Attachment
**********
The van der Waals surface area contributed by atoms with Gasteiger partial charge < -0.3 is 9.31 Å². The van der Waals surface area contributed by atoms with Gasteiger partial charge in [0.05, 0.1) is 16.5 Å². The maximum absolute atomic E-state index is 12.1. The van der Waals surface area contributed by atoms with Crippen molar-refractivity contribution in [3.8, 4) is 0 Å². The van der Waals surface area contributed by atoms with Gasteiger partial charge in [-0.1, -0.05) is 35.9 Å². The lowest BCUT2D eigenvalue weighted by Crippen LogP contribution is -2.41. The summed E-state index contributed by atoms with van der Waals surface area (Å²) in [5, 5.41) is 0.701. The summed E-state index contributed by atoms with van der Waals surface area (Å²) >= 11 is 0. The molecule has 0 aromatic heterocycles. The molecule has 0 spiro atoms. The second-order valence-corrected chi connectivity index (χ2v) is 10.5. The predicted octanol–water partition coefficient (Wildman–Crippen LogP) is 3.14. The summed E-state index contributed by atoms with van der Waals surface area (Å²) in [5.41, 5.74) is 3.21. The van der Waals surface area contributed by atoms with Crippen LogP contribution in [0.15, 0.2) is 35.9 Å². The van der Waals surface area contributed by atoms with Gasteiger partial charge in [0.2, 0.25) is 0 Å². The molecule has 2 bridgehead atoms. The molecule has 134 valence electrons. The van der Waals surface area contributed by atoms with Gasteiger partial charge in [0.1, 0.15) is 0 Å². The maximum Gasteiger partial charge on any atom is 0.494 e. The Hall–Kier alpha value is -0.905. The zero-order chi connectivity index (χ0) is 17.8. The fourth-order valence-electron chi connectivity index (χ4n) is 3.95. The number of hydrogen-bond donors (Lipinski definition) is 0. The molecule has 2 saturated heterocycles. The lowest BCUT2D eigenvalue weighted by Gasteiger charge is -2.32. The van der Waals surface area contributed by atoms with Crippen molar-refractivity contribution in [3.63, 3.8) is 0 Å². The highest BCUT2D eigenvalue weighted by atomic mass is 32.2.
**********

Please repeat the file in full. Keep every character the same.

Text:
The van der Waals surface area contributed by atoms with Gasteiger partial charge < -0.3 is 9.31 Å². The van der Waals surface area contributed by atoms with Gasteiger partial charge in [0.05, 0.1) is 16.5 Å². The maximum absolute atomic E-state index is 12.1. The van der Waals surface area contributed by atoms with Crippen molar-refractivity contribution in [3.8, 4) is 0 Å². The van der Waals surface area contributed by atoms with Gasteiger partial charge in [-0.1, -0.05) is 35.9 Å². The lowest BCUT2D eigenvalue weighted by Crippen LogP contribution is -2.41. The summed E-state index contributed by atoms with van der Waals surface area (Å²) in [5, 5.41) is 0.701. The summed E-state index contributed by atoms with van der Waals surface area (Å²) >= 11 is 0. The molecule has 0 aromatic heterocycles. The molecule has 0 spiro atoms. The second-order valence-corrected chi connectivity index (χ2v) is 10.5. The predicted octanol–water partition coefficient (Wildman–Crippen LogP) is 3.14. The summed E-state index contributed by atoms with van der Waals surface area (Å²) in [5.41, 5.74) is 3.21. The van der Waals surface area contributed by atoms with Crippen LogP contribution in [0.15, 0.2) is 35.9 Å². The van der Waals surface area contributed by atoms with Gasteiger partial charge in [0.2, 0.25) is 0 Å². The molecule has 2 bridgehead atoms. The molecule has 134 valence electrons. The van der Waals surface area contributed by atoms with Gasteiger partial charge in [0.1, 0.15) is 0 Å². The maximum Gasteiger partial charge on any atom is 0.494 e. The Hall–Kier alpha value is -0.905. The zero-order chi connectivity index (χ0) is 17.8. The fourth-order valence-electron chi connectivity index (χ4n) is 3.95. The number of hydrogen-bond donors (Lipinski definition) is 0. The molecule has 2 saturated heterocycles. The lowest BCUT2D eigenvalue weighted by Gasteiger charge is -2.32. The van der Waals surface area contributed by atoms with Crippen molar-refractivity contribution in [3.63, 3.8) is 0 Å². The highest BCUT2D eigenvalue weighted by atomic mass is 32.2.